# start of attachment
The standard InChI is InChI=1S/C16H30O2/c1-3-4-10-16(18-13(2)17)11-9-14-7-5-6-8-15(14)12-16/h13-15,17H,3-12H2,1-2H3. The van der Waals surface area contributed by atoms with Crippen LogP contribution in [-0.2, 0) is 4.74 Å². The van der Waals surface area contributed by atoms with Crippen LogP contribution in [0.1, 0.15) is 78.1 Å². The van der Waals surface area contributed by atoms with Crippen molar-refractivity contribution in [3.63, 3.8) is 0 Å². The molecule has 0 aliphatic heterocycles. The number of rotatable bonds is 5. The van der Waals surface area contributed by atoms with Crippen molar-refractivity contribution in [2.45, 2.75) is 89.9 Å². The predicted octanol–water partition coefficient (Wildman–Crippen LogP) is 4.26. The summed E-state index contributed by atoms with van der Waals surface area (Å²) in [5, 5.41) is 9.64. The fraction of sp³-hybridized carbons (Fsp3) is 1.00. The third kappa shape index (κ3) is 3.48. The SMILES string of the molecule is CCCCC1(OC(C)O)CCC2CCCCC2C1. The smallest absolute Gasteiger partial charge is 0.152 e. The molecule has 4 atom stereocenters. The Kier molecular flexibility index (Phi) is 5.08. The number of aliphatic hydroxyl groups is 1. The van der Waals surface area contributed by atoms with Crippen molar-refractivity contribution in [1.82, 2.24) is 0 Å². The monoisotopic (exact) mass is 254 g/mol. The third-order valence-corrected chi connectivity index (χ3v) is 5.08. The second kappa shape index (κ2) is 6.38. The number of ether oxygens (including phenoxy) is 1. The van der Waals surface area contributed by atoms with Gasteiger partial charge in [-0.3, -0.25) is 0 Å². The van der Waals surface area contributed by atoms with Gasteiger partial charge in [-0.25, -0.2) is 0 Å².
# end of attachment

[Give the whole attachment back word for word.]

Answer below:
The standard InChI is InChI=1S/C16H30O2/c1-3-4-10-16(18-13(2)17)11-9-14-7-5-6-8-15(14)12-16/h13-15,17H,3-12H2,1-2H3. The van der Waals surface area contributed by atoms with Crippen LogP contribution in [-0.2, 0) is 4.74 Å². The van der Waals surface area contributed by atoms with Crippen LogP contribution in [0.1, 0.15) is 78.1 Å². The van der Waals surface area contributed by atoms with Crippen molar-refractivity contribution in [3.63, 3.8) is 0 Å². The molecule has 0 aliphatic heterocycles. The number of rotatable bonds is 5. The van der Waals surface area contributed by atoms with Crippen molar-refractivity contribution in [2.45, 2.75) is 89.9 Å². The predicted octanol–water partition coefficient (Wildman–Crippen LogP) is 4.26. The summed E-state index contributed by atoms with van der Waals surface area (Å²) in [5, 5.41) is 9.64. The fraction of sp³-hybridized carbons (Fsp3) is 1.00. The third kappa shape index (κ3) is 3.48. The SMILES string of the molecule is CCCCC1(OC(C)O)CCC2CCCCC2C1. The smallest absolute Gasteiger partial charge is 0.152 e. The molecule has 4 atom stereocenters. The Kier molecular flexibility index (Phi) is 5.08. The number of aliphatic hydroxyl groups is 1. The van der Waals surface area contributed by atoms with Crippen molar-refractivity contribution in [1.82, 2.24) is 0 Å². The monoisotopic (exact) mass is 254 g/mol. The third-order valence-corrected chi connectivity index (χ3v) is 5.08. The second kappa shape index (κ2) is 6.38. The number of ether oxygens (including phenoxy) is 1. The van der Waals surface area contributed by atoms with Gasteiger partial charge in [-0.3, -0.25) is 0 Å². The van der Waals surface area contributed by atoms with Gasteiger partial charge in [-0.25, -0.2) is 0 Å².